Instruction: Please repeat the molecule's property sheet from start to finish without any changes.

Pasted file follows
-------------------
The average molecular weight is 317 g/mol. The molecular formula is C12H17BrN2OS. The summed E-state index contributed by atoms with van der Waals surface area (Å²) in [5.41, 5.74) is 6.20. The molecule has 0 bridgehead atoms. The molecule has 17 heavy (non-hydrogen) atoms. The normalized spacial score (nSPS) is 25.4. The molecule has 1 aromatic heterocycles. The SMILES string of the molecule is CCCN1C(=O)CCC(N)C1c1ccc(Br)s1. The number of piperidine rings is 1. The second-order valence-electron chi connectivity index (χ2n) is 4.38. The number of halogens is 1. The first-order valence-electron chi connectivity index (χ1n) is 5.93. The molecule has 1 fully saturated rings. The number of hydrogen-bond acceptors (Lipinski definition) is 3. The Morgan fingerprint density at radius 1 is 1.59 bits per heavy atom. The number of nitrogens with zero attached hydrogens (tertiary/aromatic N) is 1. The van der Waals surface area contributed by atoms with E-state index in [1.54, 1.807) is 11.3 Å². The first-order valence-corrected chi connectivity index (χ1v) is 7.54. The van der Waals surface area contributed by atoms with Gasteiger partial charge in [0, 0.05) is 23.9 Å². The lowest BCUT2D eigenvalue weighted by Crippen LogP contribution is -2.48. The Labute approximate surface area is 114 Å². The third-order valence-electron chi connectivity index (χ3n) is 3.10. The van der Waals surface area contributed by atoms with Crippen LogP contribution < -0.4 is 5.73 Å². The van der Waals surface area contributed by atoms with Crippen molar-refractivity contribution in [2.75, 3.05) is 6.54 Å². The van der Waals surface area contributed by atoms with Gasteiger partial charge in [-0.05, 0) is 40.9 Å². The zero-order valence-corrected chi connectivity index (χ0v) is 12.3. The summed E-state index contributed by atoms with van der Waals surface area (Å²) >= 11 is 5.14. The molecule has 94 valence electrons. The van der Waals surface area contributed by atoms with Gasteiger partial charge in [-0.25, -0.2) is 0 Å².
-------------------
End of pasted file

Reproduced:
The average molecular weight is 317 g/mol. The molecular formula is C12H17BrN2OS. The summed E-state index contributed by atoms with van der Waals surface area (Å²) in [5.41, 5.74) is 6.20. The molecule has 0 bridgehead atoms. The molecule has 17 heavy (non-hydrogen) atoms. The normalized spacial score (nSPS) is 25.4. The molecule has 1 aromatic heterocycles. The SMILES string of the molecule is CCCN1C(=O)CCC(N)C1c1ccc(Br)s1. The number of piperidine rings is 1. The second-order valence-electron chi connectivity index (χ2n) is 4.38. The number of halogens is 1. The first-order valence-electron chi connectivity index (χ1n) is 5.93. The molecule has 1 fully saturated rings. The number of hydrogen-bond acceptors (Lipinski definition) is 3. The Morgan fingerprint density at radius 1 is 1.59 bits per heavy atom. The number of nitrogens with zero attached hydrogens (tertiary/aromatic N) is 1. The van der Waals surface area contributed by atoms with E-state index in [1.54, 1.807) is 11.3 Å². The first-order valence-corrected chi connectivity index (χ1v) is 7.54. The van der Waals surface area contributed by atoms with Gasteiger partial charge in [0, 0.05) is 23.9 Å². The lowest BCUT2D eigenvalue weighted by Crippen LogP contribution is -2.48. The Labute approximate surface area is 114 Å². The third-order valence-electron chi connectivity index (χ3n) is 3.10. The van der Waals surface area contributed by atoms with Crippen LogP contribution < -0.4 is 5.73 Å². The van der Waals surface area contributed by atoms with Crippen molar-refractivity contribution in [2.75, 3.05) is 6.54 Å². The van der Waals surface area contributed by atoms with Gasteiger partial charge in [-0.05, 0) is 40.9 Å². The zero-order valence-corrected chi connectivity index (χ0v) is 12.3. The summed E-state index contributed by atoms with van der Waals surface area (Å²) >= 11 is 5.14. The molecule has 94 valence electrons. The van der Waals surface area contributed by atoms with Gasteiger partial charge in [-0.25, -0.2) is 0 Å².